Comedy is a genre that is very tricky to pull off well. The best comedies tend to be those that are smart, yet still utilize crowd-pleasing antics at their core. Generally, I’m not a very big fan of comedy films. This is because I find so few of them to be actually funny, although admittedly I tend to scrutinize them far more than most. However, with last week’s viewing of The Cabin in the Woods alongside this week’s review of 21 Jump Street, I can honestly say these are two comedies I saw back to back that I thoroughly enjoyed.
21 Jump Street tells the story of two police officers sent undercover at a local high school in order to bust the circulation of a new drug. Part buddy cop film, part action comedy, the back and forth between stars Channing Tatum and Jonah Hill is the crux of the film. A lot could potentially go wrong, especially considering Tatum’s status as a Nicholas Sparks heartthrob post-Dear John and gruff action star in other roles like G.I. Joe. and The Eagle. Tatum, it turns out, is excellent in comedic roles. He nails his timing and delivery every time, and even manages to outshine comedy veteran Hill in a lot of cases. Tatum’s character’s interaction with the nerdy science students provides some of the film’s most consistent laughs. Like Ryan Gosling in Crazy, Stupid, Love, this is an actor who generally plays romantic drama roles who proves throughout the film that he can also make comedy his own.
Meanwhile, Jonah Hill may not provide the same level of surprise but he is consistently dependable as Schmidt, the guy who was a loser in high school but gets a second chance as he infiltrates the cool kids to determine the source of the new drugs. I’ve loved Hill ever since I saw him in Super Bad, and his star billing in this film is what initially enticed me to see it. He does an excellent job of being the awkward guy who has to learn to play it cool during his undercover assignment. Beyond his role as star, Hill also served as writer and executive producer. He and Michael Bacall have written a script which, not unlike the satirical work Joss Whedon did on The Cabin in the Woods, likes to play with other genre tropes; in this case, teen movies and general 80’s nostalgia are poked fun at throughout. Jenko’s confusion early on that everything he knew to be cool in high school has suddenly reversed itself, and Schmidt’s elation that people with his interests and personality have suddenly jumped to the top of the food chain, provides a fun tone throughout the movie. Dave Franco, brother of James Franco, also stands out as hip, eco-conscious high school drug dealer Eric. Eric represents the script’s interpretation of the modern high school student: relaxed, but keenly aware of many present social issues. Franco does a good job with his material, and it will be interesting to see where he goes from here.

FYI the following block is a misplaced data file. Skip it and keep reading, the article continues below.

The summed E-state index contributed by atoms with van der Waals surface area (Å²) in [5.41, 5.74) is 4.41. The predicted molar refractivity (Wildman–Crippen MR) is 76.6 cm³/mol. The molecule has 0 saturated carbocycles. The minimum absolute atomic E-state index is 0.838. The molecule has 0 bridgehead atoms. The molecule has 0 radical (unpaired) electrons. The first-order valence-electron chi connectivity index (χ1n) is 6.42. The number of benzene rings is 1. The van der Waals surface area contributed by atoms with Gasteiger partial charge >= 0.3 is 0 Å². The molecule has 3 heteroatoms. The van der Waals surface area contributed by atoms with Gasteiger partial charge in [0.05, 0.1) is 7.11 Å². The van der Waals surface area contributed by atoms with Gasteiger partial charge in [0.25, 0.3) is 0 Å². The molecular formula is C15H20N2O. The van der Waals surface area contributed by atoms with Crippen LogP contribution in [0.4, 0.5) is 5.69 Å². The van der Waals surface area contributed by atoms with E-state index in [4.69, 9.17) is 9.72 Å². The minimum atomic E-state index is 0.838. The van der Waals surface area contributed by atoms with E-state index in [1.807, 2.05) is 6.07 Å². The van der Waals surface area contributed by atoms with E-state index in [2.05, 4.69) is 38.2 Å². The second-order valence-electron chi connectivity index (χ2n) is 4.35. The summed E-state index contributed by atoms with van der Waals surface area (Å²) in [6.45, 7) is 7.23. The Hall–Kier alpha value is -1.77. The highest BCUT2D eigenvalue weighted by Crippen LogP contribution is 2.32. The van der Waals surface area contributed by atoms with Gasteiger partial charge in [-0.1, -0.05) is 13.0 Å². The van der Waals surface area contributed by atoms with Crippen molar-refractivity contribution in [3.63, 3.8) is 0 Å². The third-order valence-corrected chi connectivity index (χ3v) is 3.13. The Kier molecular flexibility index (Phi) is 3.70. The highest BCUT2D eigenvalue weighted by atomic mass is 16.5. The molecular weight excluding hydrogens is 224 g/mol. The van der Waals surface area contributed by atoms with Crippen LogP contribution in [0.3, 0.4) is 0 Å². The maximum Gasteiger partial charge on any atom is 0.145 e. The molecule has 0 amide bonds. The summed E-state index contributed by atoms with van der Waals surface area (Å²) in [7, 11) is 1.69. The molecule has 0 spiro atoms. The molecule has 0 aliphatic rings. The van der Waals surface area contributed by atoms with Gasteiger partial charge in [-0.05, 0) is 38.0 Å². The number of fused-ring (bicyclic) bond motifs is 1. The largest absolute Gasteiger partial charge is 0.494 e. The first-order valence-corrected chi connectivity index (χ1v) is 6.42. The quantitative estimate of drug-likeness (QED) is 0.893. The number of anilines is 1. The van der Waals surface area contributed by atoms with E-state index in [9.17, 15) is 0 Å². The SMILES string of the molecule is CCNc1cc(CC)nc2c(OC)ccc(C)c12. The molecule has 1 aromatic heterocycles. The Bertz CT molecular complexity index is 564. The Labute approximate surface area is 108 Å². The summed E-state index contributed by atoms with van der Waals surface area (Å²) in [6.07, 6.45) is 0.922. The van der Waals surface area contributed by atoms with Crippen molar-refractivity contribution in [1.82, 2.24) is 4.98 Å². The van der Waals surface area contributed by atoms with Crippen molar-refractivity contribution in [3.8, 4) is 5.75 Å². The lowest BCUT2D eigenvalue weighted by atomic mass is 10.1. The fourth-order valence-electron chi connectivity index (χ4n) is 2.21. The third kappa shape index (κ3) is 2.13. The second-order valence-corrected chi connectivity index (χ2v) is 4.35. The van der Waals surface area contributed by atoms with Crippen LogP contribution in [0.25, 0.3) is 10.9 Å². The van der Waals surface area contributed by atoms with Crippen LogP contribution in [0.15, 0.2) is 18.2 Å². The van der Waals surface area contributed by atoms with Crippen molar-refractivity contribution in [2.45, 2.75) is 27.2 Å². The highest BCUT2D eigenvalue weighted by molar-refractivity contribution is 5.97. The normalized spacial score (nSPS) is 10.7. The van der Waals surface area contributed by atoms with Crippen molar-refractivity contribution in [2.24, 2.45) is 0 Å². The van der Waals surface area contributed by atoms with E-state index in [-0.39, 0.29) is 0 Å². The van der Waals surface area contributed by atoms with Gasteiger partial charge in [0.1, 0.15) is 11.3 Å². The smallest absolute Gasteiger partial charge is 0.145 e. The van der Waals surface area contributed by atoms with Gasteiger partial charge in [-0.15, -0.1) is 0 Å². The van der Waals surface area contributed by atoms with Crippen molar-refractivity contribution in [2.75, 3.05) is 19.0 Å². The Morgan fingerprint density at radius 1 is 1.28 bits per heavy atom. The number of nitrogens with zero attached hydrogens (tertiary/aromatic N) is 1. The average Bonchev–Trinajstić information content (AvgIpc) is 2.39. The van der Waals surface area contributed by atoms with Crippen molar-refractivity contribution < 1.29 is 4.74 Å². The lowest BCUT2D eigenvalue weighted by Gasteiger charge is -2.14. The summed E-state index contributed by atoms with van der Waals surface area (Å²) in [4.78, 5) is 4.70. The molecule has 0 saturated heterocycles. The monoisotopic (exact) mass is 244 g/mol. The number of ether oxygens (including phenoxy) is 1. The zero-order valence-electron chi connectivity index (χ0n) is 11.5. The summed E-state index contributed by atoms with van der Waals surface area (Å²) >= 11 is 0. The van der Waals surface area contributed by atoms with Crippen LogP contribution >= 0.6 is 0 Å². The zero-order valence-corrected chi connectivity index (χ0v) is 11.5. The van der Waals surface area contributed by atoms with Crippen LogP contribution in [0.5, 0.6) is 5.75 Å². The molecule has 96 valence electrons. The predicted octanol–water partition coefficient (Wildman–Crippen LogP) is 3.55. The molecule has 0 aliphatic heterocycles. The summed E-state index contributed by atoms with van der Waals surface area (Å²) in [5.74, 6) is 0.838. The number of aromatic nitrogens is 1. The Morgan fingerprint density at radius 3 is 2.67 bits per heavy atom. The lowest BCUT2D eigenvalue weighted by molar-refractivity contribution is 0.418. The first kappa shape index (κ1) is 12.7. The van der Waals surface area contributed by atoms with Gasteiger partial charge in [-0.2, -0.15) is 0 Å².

In terms of direction, relative newcomers Phil Lord and Chris Miller prove to be very adept at staging both over the top action set pieces and raunchy comedic scenes. Their previous directing effort, Cloudy With a Chance of Meatballs, is an animated film that got critical praise, and one that I personally enjoyed a lot more than I thought I would. In both films the duo proves that they are keenly aware of various types of comedy to appeal to different demographics; Cloudy With a Chance of Meatballs included humor both adults and children could enjoy. While 21 Jump Street is decidedly an R-Rated affair, the two prove that they can also direct strictly adult humor without stumbling. They also do an admirable job directing the action scenes, which are clean, easy to follow, and provide spurts of comedy amongst the chases and maybe even the odd explosion. Cinematography and score were unremarkable against the comedy and acting on display, but then again most comedy films don’t tend to spend too much time on that kind of thing. The soundtrack was well-suited for this type of film, and the opening Eminem song for Schmidt’s high school days was particularly amusing.
Overall, 21 Jump Street is the kind of comedy I want to see more of; smart, tongue-in-cheek in some ways, and a showcase for actors’ comedic chops. Please, Hollywood, no more Scary Movie/Epic Movie/Date Movie garbage, and the American Pie series probably didn’t need another film either. I consistently laughed throughout 21 Jump Street, and I think it was a good decision on behalf of the production team to veer away from the tone of the old TV series this movie is based on. What was appreciated, though, was the continuity of this film; the film isn’t a remake of the series but rather the advancement of it, and even includes a cool cameo by a big star who worked on the show as he tells Schmidt and Jenko about his days on Jump Street during the film’s climax. So, if you’re looking for a more mainstream movie that will have you in stitches, 21 Jump Street comes highly recommended. Otherwise, there’s still The Cabin in the Woods.